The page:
Frederic E. Wakeman Jr., AHA President in 1992, Dies at Age 68
Frederic Evans Wakeman Jr., eminent historian of China who served as president of the American Historical Association in 1992, died of cancer on September 14, 2006, at his home in Lake Oswego, Oregon, at the age of 68.
Born on December 12, 1937, in Kansas City, Wakeman received a polyglot early education in a variety of schools in different continents, from New York to Bermuda and Cuba to France, thanks to his peripatetic father, a well-known novelist who loved traveling. As he describes it in his presidential address, “Voyages,” delivered on December 28, 1992, at the Washington, D.C., annual meeting of the AHA, he was even taken out of school once just so that he could accompany the family as it retraced—on the family’s ketch, Chalene—the second voyage of Columbus.
Wakeman received his BA in 1959 from Harvard University and turned, while at the Institut d’études politiques in Paris, from his early interest in European history and literature to a new love, the history of China. He went on to receive a PhD in Chinese history from the University of California at Berkeley, where he started to teach in 1965. As if to make up for his multilocal childhood, Wakeman remained at Berkeley for his entire career; even when he served as president of the Social Science Research Council in New York from 1986 to 1989, he continued to fly in to advise graduate students at Berkeley.
Wakeman became a full professor in 1971, and was the Walter and Elise Haas Professor of Asian Studies when he retired.
Wakeman’s several books (see a select bibliography) are considered among the most influential that have been written about Chinese history, and also the most readable, a quality not surprising in a scholar who limned his narratives with a novelist’s sensitivity to detail and lucidity. In an e-mail message, Prasenjit Duara, chair of the history department at the University of Chicago and a historian of China, calls attention to Wakeman’s capacity to evoke a world in the telling detail of his books. “Wakeman’s oeuvre is by any standard a formidable one,” Duara writes, and adds:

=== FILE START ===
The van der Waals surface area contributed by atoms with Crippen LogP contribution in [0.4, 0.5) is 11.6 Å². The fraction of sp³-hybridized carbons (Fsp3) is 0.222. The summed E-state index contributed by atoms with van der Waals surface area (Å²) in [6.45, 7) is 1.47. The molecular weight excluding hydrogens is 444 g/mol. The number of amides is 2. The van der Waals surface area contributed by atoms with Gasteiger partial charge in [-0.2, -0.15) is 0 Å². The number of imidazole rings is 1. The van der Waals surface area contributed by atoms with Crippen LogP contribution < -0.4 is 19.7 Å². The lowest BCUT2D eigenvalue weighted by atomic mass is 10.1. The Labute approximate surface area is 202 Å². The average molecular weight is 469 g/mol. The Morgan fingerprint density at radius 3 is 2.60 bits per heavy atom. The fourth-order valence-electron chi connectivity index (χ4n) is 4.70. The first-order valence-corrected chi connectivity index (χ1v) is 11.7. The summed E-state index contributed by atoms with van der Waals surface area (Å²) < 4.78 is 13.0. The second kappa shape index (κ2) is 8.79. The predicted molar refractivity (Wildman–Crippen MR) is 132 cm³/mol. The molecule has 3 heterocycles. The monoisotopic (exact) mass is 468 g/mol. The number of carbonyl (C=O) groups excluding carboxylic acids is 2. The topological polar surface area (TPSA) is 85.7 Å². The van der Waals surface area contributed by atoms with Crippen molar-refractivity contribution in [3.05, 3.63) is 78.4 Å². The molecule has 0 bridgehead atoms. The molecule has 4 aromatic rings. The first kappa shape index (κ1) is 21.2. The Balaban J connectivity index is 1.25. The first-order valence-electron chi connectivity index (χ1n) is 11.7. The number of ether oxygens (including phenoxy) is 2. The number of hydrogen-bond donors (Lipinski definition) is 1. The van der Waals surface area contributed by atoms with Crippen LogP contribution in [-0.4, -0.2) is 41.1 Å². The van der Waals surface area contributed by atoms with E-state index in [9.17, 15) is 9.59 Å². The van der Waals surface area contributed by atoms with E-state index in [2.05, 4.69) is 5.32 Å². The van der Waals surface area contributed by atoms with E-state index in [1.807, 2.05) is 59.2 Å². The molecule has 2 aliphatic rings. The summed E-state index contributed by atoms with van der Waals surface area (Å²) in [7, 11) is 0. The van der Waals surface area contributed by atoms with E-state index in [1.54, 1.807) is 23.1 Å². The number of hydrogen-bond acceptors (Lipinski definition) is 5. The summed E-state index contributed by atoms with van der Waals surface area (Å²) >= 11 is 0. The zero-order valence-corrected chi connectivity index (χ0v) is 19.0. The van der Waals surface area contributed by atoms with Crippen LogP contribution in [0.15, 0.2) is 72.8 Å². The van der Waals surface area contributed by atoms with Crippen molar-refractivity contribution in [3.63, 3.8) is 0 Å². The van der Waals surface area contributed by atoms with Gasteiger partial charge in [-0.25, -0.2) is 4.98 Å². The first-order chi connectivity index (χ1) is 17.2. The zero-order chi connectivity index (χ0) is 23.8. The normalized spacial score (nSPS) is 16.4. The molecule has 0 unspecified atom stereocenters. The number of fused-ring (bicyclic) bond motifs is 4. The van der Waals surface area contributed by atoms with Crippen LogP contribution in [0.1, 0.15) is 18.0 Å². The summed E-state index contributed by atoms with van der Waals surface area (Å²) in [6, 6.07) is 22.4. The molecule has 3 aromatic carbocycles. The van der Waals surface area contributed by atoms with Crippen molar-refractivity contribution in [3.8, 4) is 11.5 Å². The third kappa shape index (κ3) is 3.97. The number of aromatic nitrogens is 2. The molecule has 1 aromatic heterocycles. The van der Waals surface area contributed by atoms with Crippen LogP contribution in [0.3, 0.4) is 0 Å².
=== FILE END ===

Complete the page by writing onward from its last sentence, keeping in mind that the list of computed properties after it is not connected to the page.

It not only has breadth and depth; it is driven by a passion for the historical moment—a passion that is rare to find today. Wakeman was no stranger to analysis and argument and was equally formidable when he turned in that direction. But his works can be read with as much pleasure for their footnotes as for the text. Let me cite one example from his magisterial two-volume work, The Great Enterprise: The Manchu Reconstruction of Imperial Order in Seventeenth-Century China. Wakeman describes—in a footnote—Li Zicheng, the contender for the Ming throne who was later celebrated as a man of the people:
“Li Zicheng was not personally majestic, nor did he enjoy the rituals of kingship. . . .When the time came (he) rushed abruptly through the ceremonies, prostrating himself and getting up at the wrong time. The libationer told the ‘dashing prince’ that he would have to take his timing from the rhythm of the ritual itself and deliberately slowed the pace of the ceremony while drilling Li Zicheng. . . .The ceremonies were never held and in the literati’s eyes Li remained ‘a monkey washed and dressed up [like a man]’.”
Yale University’s Jonathan Spence (AHA’s president in 2004) also found Wakeman’s rich and detailed narrative style enchanting. As he told UC Berkeley News, Wakeman “was a total story-teller,” who was “quite simply the best modern Chinese historian of the last 30 years.”
A detailed “In Memoriam” essay about Frederic Wakeman Jr., written by Joseph Esherick, will appear in the November 2006 issue of Perspectives.
© American Historical AssociationLast Updated: February 26, 2008 2:04 PM